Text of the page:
Mumbai: Indian Railways Finance Corp, the finance arm of Asia’s largest rail network, plans to raise up to $1 billion through offshore rupee bonds, making it the first domestic issuer to eye so-called “masala” debt to diversify its source of funds.
The Reserve Bank of India gave Indian companies the green light to raise bonds offshore in rupees earlier this month, a move seen as a small step towards full rupee convertibility, one of the objectives set by Reserve Bank of India Governor Raghuram Rajan when he took charge in 2013.
Rajan has since said full capital account convertibility, which would allow foreign investors to repatriate money at will, could happen in “a short number of years”.
IRFC plans to use the cash to build and renew infrastructure, and is informally talking to bankers to understand the appetite and pricing in the market for rupee offshore bonds.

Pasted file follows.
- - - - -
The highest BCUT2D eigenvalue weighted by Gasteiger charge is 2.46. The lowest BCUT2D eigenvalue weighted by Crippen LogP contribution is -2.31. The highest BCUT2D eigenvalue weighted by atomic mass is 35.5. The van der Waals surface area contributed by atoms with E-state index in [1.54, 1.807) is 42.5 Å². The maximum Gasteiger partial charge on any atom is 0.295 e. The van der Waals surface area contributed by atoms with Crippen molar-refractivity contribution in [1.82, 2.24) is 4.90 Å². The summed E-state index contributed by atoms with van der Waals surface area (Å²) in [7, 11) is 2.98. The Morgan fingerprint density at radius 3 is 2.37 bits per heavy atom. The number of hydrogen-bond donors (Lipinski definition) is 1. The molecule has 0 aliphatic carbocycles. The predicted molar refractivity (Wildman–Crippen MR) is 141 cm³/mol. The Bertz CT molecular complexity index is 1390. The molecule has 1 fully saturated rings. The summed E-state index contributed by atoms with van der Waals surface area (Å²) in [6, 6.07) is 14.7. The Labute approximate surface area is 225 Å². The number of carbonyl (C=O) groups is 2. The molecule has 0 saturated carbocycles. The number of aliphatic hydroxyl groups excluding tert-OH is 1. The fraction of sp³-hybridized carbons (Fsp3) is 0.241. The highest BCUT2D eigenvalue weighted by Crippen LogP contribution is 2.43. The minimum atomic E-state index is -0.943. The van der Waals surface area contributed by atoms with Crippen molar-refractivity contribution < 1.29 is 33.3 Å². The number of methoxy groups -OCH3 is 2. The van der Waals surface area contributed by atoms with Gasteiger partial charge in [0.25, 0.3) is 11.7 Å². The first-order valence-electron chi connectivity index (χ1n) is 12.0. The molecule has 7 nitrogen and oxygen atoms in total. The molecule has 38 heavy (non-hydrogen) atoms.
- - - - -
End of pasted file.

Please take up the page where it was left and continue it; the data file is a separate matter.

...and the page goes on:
“We have a board approval to raise $1 billion from offshore market, but we are yet to decide how much to raise via rupee bond after we see the detailed notification from RBI,” said managing director Rajiv Dutt at IRFC.
IRFC plans to borrow a total of Rs 17,655 crore ($2.81 bn) in 2015-16 from domestic and offshore markets.
“We are trying to diversify our borrower base,” Dutt said, adding that cost will be an important factor to decide on the amount sought offshore in rupees.
Foreign investors’ appetite for Indian corporate bonds has been strong. They currently hold 77.6 percent of the $80 billion limit they are allowed in India.
The RBI’s move to allow the offshore rupee bonds this month follows the success of a “masala” bond issued last year by the International Finance Corporation.
However, views are mixed on the cost advantage, given a 5 percent withholding tax and hedging costs.
“Even a top rated Indian company will be BBB-, which is seven notches below AAA rated company like IFC. So, the cost advantage compared to domestic market will be not great,” said a banker.